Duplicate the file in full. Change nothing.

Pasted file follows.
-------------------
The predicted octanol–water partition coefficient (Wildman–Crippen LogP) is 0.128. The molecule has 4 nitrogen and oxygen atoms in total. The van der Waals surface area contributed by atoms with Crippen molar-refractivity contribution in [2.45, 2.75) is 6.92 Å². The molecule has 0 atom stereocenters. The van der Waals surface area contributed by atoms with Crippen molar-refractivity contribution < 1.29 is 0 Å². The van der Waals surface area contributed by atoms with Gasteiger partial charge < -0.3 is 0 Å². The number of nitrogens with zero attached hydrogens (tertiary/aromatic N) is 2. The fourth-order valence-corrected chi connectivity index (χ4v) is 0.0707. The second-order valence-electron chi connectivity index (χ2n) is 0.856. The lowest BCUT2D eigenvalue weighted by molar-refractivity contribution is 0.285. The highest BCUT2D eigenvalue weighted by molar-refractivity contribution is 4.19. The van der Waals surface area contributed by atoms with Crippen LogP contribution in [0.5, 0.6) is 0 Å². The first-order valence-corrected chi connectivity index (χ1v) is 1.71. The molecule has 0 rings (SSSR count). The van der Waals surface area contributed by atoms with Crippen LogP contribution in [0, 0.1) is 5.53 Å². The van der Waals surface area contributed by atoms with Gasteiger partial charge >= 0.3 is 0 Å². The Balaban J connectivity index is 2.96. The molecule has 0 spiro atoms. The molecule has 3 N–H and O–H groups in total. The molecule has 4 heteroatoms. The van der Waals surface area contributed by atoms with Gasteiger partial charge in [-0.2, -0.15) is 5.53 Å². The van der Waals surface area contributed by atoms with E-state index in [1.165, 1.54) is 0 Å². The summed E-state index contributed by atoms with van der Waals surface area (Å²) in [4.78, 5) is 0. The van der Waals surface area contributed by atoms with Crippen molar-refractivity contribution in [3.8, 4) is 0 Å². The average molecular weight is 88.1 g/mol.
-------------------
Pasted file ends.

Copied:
The predicted octanol–water partition coefficient (Wildman–Crippen LogP) is 0.128. The molecule has 4 nitrogen and oxygen atoms in total. The van der Waals surface area contributed by atoms with Crippen molar-refractivity contribution in [2.45, 2.75) is 6.92 Å². The molecule has 0 atom stereocenters. The van der Waals surface area contributed by atoms with Crippen molar-refractivity contribution < 1.29 is 0 Å². The van der Waals surface area contributed by atoms with Gasteiger partial charge < -0.3 is 0 Å². The number of nitrogens with zero attached hydrogens (tertiary/aromatic N) is 2. The fourth-order valence-corrected chi connectivity index (χ4v) is 0.0707. The second-order valence-electron chi connectivity index (χ2n) is 0.856. The lowest BCUT2D eigenvalue weighted by molar-refractivity contribution is 0.285. The highest BCUT2D eigenvalue weighted by molar-refractivity contribution is 4.19. The van der Waals surface area contributed by atoms with Crippen LogP contribution in [0.5, 0.6) is 0 Å². The first-order valence-corrected chi connectivity index (χ1v) is 1.71. The molecule has 0 rings (SSSR count). The van der Waals surface area contributed by atoms with Crippen LogP contribution in [0, 0.1) is 5.53 Å². The van der Waals surface area contributed by atoms with Gasteiger partial charge >= 0.3 is 0 Å². The Balaban J connectivity index is 2.96. The molecule has 0 spiro atoms. The molecule has 3 N–H and O–H groups in total. The molecule has 4 heteroatoms. The van der Waals surface area contributed by atoms with Gasteiger partial charge in [-0.2, -0.15) is 5.53 Å². The van der Waals surface area contributed by atoms with E-state index in [1.165, 1.54) is 0 Å². The summed E-state index contributed by atoms with van der Waals surface area (Å²) in [4.78, 5) is 0. The van der Waals surface area contributed by atoms with Crippen molar-refractivity contribution in [3.8, 4) is 0 Å². The average molecular weight is 88.1 g/mol.